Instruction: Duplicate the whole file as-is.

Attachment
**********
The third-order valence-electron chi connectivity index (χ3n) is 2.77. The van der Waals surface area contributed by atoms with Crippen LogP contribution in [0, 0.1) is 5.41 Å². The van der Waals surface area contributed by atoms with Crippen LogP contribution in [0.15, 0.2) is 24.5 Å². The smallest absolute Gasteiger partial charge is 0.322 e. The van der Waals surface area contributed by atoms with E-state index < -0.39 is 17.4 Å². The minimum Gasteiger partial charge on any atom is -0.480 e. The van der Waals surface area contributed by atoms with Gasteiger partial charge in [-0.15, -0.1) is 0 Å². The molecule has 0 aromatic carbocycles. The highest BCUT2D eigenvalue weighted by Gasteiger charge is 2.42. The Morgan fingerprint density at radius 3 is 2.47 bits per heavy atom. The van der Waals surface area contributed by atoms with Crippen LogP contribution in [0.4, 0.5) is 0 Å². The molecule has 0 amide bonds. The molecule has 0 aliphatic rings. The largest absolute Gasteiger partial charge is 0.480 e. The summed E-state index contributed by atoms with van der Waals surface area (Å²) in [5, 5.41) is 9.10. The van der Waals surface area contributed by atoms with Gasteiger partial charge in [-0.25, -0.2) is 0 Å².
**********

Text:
The third-order valence-electron chi connectivity index (χ3n) is 2.77. The van der Waals surface area contributed by atoms with Crippen LogP contribution in [0, 0.1) is 5.41 Å². The van der Waals surface area contributed by atoms with Crippen LogP contribution in [0.15, 0.2) is 24.5 Å². The smallest absolute Gasteiger partial charge is 0.322 e. The van der Waals surface area contributed by atoms with E-state index < -0.39 is 17.4 Å². The minimum Gasteiger partial charge on any atom is -0.480 e. The van der Waals surface area contributed by atoms with Gasteiger partial charge in [-0.15, -0.1) is 0 Å². The molecule has 0 aromatic carbocycles. The highest BCUT2D eigenvalue weighted by Gasteiger charge is 2.42. The Morgan fingerprint density at radius 3 is 2.47 bits per heavy atom. The van der Waals surface area contributed by atoms with Crippen LogP contribution in [0.4, 0.5) is 0 Å². The molecule has 0 amide bonds. The molecule has 0 aliphatic rings. The largest absolute Gasteiger partial charge is 0.480 e. The summed E-state index contributed by atoms with van der Waals surface area (Å²) in [5, 5.41) is 9.10. The van der Waals surface area contributed by atoms with Gasteiger partial charge in [-0.25, -0.2) is 0 Å².